He lay beneath that tree, he knew it.
Each day as he stepped into his car he could see it across the street; knotted, sprawling. Its roots spread like cracks in ice, reaching below, feeding. He could almost feel it.
"Hey, Ted! Ted hold up!" His name wasn't Ted, was it? "Yo, Ted! Come on man, you ignoring me or what?" He looked around anyway. His neighbor waved and shouted, the cycle repeating every few minutes. "Hey, Ted! Ted hold up!"
"Are...are you talking to me?" He squinted at the other man. Was that his neighbor? Did he have a neighbor? The wet smell of earth. He'd never seen this man before in his life. His tie pressed against his neck, tight. Tight. He couldn't breathe. "What do you want?" His voice cracked as he clawed at his throat.
The neighbor...Ted? Could that be his name too? No, not too. My name isn't Ted. Actual Ted half-jogged over and pointed to not Ted's garage. "Whoa there tiger. Just wanted to know if I could borrow your mower, mine's in the shop. Ran over a paving stone, heh. Damn near took a chunk outta myself in the process." Actual Ted looked him over. "Say, Ted, you don't look so good. You in the doghouse or something? Sleeping on the couch? Betty raking you over the coals?" They both laughed. It seemed the thing to do. "I hear ya, pal! The 'ol ball and chain has sure been on me over the state of this yard I can tell you that."
Not Ted laughed as he opened the door to his car. He kept laughing as he stepped in. He was still laughing as he pulled out of the driveway. The wind shook the leaves. The trunk groaned.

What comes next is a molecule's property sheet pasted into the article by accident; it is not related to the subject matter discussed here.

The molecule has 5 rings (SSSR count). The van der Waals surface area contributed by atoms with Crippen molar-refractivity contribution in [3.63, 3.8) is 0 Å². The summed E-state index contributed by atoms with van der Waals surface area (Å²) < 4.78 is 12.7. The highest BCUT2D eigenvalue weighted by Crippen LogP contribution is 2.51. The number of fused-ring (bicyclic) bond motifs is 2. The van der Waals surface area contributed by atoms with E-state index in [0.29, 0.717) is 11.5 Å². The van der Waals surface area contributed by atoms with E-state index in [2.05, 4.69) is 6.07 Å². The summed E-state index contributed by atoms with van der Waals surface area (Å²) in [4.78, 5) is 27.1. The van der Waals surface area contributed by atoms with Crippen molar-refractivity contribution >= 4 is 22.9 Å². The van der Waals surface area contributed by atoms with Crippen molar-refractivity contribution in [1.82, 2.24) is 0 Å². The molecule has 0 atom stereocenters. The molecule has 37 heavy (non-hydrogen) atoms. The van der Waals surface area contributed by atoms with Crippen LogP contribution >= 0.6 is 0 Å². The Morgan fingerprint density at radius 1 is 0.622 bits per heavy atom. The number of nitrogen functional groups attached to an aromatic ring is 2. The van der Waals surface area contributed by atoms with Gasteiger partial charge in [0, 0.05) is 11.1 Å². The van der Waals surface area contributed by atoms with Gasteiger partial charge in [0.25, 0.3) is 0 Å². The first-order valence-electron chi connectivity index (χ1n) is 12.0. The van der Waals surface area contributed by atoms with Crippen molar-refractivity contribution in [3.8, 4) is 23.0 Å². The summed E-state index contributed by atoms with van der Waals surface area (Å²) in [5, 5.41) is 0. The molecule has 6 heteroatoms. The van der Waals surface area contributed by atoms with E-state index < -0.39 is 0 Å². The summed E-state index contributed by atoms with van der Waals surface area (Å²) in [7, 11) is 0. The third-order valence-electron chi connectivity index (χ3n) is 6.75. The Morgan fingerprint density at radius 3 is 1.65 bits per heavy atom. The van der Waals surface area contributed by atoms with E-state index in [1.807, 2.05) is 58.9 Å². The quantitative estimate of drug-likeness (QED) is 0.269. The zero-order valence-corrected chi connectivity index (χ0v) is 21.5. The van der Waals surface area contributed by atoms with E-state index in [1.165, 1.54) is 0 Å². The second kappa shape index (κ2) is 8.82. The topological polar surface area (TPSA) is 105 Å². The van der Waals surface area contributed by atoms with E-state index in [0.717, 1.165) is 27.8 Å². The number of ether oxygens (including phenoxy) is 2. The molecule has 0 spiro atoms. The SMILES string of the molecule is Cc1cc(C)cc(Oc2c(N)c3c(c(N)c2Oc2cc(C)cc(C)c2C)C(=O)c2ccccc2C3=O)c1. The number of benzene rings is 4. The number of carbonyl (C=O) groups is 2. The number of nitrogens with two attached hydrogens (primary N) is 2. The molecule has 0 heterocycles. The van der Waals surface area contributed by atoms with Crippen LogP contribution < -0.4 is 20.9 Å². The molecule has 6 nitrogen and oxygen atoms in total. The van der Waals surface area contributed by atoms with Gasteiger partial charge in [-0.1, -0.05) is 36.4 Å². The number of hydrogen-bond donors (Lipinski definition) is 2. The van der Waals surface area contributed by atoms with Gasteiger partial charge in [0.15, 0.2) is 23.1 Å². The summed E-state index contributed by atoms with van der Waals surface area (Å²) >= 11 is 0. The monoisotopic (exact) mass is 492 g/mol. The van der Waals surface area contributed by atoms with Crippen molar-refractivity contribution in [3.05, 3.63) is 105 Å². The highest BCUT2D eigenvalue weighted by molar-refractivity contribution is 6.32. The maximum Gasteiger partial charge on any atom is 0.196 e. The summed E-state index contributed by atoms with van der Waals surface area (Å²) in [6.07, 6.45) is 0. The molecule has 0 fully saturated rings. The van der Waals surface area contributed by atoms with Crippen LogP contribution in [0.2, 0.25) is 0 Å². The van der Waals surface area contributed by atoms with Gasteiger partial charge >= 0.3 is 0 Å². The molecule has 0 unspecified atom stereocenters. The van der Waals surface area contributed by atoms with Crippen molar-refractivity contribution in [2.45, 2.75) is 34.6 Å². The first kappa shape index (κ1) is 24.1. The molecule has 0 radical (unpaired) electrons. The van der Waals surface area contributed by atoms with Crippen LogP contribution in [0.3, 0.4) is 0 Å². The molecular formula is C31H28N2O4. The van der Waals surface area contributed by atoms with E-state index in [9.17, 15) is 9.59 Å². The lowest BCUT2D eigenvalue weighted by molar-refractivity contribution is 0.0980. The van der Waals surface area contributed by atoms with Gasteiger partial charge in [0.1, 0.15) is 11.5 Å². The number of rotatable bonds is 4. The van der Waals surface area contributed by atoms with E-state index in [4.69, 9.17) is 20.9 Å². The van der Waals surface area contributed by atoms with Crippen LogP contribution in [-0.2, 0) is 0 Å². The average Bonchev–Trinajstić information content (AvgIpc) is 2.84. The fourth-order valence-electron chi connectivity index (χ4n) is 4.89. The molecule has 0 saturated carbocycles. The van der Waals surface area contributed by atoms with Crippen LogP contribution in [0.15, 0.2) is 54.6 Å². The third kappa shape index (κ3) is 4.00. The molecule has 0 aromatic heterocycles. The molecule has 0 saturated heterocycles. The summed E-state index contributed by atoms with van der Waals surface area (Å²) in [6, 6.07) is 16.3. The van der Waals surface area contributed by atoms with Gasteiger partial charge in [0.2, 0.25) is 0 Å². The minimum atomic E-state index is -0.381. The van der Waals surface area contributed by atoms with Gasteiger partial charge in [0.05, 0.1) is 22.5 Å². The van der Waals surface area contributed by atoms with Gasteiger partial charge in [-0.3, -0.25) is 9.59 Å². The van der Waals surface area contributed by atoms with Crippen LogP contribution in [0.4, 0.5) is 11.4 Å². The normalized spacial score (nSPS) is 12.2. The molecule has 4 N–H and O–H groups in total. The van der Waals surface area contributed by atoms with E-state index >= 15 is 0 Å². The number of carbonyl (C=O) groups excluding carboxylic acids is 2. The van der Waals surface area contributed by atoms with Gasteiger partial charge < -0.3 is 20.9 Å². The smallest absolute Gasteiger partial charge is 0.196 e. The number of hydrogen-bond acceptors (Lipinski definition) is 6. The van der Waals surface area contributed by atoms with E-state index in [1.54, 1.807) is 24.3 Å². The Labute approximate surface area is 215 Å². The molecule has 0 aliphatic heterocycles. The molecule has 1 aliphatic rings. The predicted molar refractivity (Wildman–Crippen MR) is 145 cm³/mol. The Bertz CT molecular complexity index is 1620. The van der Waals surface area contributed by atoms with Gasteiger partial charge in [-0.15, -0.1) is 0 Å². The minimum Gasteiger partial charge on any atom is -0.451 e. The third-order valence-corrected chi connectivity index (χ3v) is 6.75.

The door opened. He was at the office. People streamed inside, a constant flow swiping badges as the revolving doors spun. As he stepped in, a red light flashed. "Please do not block the doors." The line stopped. He blushed in embarrassment but the line didn't stop. It walked on, over, through. The doors swung in halting pirouettes. He found himself carried inside on the backs of the wave. The backs in black or dark blue, in pinstripe. The surging tsunami of business wear, off the rack and on sale, hanging ill from bodies bent and pliant. He could hear the water surge nearby, eating through the ground, turning the hillside to mud around him. He was sinking further, embraced by the cold ground, enveloped. He was drowning.
The monitors flickered. “Hey Ted, you see the game?” My name is not Ted. His neighbor smiled at him from the next cubicle, his headset mic lifted and his hand on the mute button. “It was a blowout, man. Could you believe that? After all that hype.” Not Ted wobbled on his feet, the sound of his own voice drowned out by the rustle of falling leaves. “I know, right? Hey man, are you ok?”
“I’m doing great, how can I assist you today?” The screen blurred, a muddy brown.
“I was told this would be enough. I am not going back to a customer with a no on this.” The voice on the other end of the phone cracked. The mud crept up his back, around his neck and into his ears, filling his mouth. He settled back.
The tree grew tall, it grew deep. Then one day it stopped growing. Its branches went bare, they grew hollow. The great trunk cracked and the tree fell.
“Do you have a supervisor?”
Photo credit to @pyemoney